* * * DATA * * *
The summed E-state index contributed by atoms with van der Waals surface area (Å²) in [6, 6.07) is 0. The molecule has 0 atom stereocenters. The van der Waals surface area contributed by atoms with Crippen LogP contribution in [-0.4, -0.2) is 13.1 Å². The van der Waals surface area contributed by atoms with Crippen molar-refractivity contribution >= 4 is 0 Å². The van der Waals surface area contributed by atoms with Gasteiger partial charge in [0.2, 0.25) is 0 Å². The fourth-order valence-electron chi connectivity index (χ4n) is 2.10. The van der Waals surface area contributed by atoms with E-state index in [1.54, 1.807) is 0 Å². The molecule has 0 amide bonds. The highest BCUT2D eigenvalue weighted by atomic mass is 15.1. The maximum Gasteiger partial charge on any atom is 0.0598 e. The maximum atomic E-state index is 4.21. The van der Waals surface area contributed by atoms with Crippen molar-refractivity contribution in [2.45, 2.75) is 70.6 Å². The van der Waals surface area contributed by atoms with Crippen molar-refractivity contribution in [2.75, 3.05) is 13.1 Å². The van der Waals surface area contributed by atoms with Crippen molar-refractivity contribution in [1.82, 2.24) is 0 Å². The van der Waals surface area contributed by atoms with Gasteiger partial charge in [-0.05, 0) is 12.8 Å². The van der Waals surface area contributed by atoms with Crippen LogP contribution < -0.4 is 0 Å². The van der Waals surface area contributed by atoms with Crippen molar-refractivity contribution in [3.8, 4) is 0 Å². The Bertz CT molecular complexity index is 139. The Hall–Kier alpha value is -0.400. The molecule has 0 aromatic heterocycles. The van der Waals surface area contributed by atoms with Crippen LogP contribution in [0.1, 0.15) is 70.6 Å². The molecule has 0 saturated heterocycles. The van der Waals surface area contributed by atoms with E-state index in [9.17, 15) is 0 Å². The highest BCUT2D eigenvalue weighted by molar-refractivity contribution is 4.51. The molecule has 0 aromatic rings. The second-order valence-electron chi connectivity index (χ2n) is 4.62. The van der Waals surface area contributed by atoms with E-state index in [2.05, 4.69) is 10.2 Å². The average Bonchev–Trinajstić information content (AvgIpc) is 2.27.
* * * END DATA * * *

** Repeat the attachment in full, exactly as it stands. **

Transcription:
The summed E-state index contributed by atoms with van der Waals surface area (Å²) in [6, 6.07) is 0. The molecule has 0 atom stereocenters. The van der Waals surface area contributed by atoms with Crippen LogP contribution in [-0.4, -0.2) is 13.1 Å². The van der Waals surface area contributed by atoms with Crippen molar-refractivity contribution >= 4 is 0 Å². The van der Waals surface area contributed by atoms with Gasteiger partial charge in [0.2, 0.25) is 0 Å². The fourth-order valence-electron chi connectivity index (χ4n) is 2.10. The van der Waals surface area contributed by atoms with E-state index in [1.54, 1.807) is 0 Å². The molecule has 0 amide bonds. The highest BCUT2D eigenvalue weighted by atomic mass is 15.1. The maximum Gasteiger partial charge on any atom is 0.0598 e. The maximum atomic E-state index is 4.21. The van der Waals surface area contributed by atoms with Crippen molar-refractivity contribution in [2.45, 2.75) is 70.6 Å². The van der Waals surface area contributed by atoms with Crippen molar-refractivity contribution in [2.75, 3.05) is 13.1 Å². The van der Waals surface area contributed by atoms with Crippen molar-refractivity contribution in [1.82, 2.24) is 0 Å². The van der Waals surface area contributed by atoms with Gasteiger partial charge in [-0.05, 0) is 12.8 Å². The van der Waals surface area contributed by atoms with Crippen LogP contribution < -0.4 is 0 Å². The van der Waals surface area contributed by atoms with Crippen molar-refractivity contribution in [3.8, 4) is 0 Å². The Bertz CT molecular complexity index is 139. The Hall–Kier alpha value is -0.400. The molecule has 0 aromatic heterocycles. The van der Waals surface area contributed by atoms with Crippen LogP contribution in [0.1, 0.15) is 70.6 Å². The molecule has 0 saturated heterocycles. The van der Waals surface area contributed by atoms with E-state index in [9.17, 15) is 0 Å². The highest BCUT2D eigenvalue weighted by molar-refractivity contribution is 4.51. The molecule has 0 aromatic rings. The second-order valence-electron chi connectivity index (χ2n) is 4.62. The van der Waals surface area contributed by atoms with E-state index in [2.05, 4.69) is 10.2 Å². The average Bonchev–Trinajstić information content (AvgIpc) is 2.27.